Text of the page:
Supreme Court nominee Amy Coney Barrett said Tuesday the video of George Floyd being arrested in a chokehold in Minnesota had an impact on her family before saying she believes racism "persists in our country."
Barrett was speaking in Washington to the Senate Judiciary Committee as her seven children, including two adoptees from Haiti, were listening.
"As you might imagine, given that I have two black children, that was very, very personal for my family," Barrett said, recounting how her husband was with their sons on a camping trip in another state when the video emerged.
"I was there and my 17-year-old daughter, Vivian, who's adopted from Haiti, all of this was erupting. It was very difficult for her. We wept together in my room. It was also difficult for my daughter, Julia, who's 10. I had to explain this to them," Barrett, who lives in South Bend, Indiana, said.
"My children to this point in their lives have had the benefit of growing up in a cocoon where they have not experienced hatred or violence. For Vivian, to understand that there would be a risk to her brother or the son she might have one day of that kind of brutality has been an ongoing conversation. It has been difficult for us like it has been for Americans all over the country."
Floyd died in police custody on Labor Day in Minneapolis. The four police officers, now fired, face murder or aiding and abetting murder charges in the case.
Sen. Dick Durbin (D-Ill.) then asked how Barrett feels about the issue of race in the country and whether it is systemic.
"I think it is an entirely uncontroversial and obvious statement given, as we just talked about the George Floyd video, that racism persists in our country," the federal judge responded.
"As to putting my finger on the nature of the problem, whether as you say it's just outright or systemic racism, or how to tackle the issue of making it better, those things are policy questions. They're hotly contested policy questions that have been in the news and discussed all summer. So while I did share my personal experience, I'm very happy to discuss the reaction of the family to the George Floyd video, giving broader statements or making broader diagnoses about the problem of racism, is kind of beyond what I'm capable of doing as a judge."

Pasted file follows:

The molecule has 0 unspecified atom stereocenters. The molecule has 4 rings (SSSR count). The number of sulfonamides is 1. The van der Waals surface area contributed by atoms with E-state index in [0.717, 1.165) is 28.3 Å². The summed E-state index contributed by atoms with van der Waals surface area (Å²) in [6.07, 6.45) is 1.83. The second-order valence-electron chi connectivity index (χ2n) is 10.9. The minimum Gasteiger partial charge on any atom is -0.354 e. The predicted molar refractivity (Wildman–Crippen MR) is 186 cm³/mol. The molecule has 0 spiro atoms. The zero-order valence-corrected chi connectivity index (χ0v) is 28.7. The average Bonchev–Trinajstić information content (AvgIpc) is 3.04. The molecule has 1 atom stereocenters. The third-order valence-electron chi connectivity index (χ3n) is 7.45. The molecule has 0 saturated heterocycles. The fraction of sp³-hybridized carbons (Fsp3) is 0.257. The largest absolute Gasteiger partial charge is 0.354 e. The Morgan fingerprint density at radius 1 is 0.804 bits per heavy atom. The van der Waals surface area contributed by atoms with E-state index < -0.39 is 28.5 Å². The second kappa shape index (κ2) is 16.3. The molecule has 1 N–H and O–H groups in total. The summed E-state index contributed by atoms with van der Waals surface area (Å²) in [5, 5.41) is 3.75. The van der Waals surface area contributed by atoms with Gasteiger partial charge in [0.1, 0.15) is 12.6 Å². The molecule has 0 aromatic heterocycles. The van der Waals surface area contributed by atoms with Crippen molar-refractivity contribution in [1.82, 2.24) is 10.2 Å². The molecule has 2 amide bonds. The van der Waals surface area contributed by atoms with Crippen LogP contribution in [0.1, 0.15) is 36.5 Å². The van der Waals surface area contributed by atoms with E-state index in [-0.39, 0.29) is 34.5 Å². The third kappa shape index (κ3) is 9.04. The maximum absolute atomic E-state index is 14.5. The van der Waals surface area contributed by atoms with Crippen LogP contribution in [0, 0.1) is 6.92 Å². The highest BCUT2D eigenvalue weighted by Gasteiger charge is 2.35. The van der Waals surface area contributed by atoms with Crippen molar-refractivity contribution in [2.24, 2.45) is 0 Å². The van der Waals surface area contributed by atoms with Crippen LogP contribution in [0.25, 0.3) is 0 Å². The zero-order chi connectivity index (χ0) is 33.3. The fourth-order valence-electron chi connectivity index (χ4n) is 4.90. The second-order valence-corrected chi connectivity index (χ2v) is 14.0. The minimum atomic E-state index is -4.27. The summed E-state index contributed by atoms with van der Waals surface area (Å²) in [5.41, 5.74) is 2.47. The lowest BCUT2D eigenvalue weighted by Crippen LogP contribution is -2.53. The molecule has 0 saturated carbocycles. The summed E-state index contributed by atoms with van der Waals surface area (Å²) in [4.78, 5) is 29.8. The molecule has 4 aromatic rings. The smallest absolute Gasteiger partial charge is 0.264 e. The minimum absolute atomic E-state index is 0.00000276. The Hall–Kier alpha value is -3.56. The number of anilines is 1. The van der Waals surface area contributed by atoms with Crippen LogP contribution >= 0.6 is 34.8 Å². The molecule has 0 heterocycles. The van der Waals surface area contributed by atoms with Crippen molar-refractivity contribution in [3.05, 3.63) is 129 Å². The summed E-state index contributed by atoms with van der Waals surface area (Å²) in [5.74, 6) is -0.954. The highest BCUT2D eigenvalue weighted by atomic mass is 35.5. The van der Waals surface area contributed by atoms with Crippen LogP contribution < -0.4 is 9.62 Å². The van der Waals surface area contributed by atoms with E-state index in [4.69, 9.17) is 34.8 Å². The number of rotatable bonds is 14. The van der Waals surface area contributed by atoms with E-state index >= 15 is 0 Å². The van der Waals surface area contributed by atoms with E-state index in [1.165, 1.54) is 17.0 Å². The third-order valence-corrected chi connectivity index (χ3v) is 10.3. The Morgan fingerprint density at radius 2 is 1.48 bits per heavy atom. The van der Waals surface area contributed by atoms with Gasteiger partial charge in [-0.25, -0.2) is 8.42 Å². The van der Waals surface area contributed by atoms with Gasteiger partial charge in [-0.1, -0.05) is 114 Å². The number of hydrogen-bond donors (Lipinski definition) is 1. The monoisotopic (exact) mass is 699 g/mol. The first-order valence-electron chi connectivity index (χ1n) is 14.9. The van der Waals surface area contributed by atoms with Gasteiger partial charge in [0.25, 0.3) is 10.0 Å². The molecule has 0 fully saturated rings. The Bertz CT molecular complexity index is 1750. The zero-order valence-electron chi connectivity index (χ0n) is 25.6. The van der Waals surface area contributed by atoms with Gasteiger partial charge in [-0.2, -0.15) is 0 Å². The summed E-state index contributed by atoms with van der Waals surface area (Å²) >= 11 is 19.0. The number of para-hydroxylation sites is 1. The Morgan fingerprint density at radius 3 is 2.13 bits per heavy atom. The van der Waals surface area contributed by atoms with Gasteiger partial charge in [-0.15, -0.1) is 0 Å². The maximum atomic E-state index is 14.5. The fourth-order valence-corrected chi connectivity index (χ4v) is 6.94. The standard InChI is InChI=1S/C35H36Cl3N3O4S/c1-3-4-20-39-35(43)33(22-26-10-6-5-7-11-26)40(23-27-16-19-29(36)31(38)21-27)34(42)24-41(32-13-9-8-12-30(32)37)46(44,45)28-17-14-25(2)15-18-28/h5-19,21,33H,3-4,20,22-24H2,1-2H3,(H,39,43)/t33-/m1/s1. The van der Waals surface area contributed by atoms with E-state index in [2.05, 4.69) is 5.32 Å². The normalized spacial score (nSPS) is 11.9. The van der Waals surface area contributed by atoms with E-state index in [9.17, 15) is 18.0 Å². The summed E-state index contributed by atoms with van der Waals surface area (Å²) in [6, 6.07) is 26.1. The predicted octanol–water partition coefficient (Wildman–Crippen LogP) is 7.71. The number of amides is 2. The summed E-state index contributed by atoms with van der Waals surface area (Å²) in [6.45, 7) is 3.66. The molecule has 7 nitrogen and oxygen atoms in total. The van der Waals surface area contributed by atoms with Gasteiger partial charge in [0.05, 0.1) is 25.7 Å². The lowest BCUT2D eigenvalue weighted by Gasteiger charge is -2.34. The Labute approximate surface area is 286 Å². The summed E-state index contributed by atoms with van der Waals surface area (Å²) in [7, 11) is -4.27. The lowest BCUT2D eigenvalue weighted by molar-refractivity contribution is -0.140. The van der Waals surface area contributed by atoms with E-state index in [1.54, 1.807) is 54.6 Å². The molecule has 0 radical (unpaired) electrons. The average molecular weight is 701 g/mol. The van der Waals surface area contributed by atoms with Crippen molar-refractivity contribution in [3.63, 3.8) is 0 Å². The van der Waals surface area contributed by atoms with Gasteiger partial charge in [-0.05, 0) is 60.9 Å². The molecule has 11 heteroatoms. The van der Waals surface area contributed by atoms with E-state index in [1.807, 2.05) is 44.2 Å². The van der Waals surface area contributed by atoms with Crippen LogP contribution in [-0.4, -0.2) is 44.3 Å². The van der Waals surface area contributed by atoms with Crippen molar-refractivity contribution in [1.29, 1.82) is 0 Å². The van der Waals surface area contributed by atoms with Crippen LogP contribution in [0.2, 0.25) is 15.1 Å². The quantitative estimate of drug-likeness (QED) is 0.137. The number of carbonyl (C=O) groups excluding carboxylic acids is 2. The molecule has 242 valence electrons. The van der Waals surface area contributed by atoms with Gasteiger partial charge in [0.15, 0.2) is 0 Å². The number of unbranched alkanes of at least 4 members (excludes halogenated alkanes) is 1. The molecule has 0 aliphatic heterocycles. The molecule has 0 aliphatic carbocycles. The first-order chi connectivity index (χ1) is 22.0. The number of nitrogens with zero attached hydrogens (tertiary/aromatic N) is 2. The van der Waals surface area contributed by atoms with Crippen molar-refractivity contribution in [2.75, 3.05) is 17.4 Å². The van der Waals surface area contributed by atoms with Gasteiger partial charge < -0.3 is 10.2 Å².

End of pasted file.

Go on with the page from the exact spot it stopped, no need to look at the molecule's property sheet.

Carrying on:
During a different portion of the hearing, Barrett was questioned on Brown v. Board of Education, the 1954 Supreme Court ruling that found racial segregation laws in public schools unconstitutional.
Senate Judiciary Chairman Lindsey Graham (R-S.C.) noted that the judge has called the decision a "super precedent" and asked her what she meant.
"Super precedent is not a doctrinal term that comes from the Supreme Court," and the term may be used differently by different people, Barrett said, adding, "In my writing, I was using a framework that's been articulated by other scholars, and in that context, super precedent means precedent that is so really established that it would be unthinkable that it would ever be overruled."
Questioned later about a lower court ruling allegedly involving Brown, Barrett said she was not involved.
She was then asked about her personal views on racism.
"As a person, I have a general belief racism is abhorrent," she said.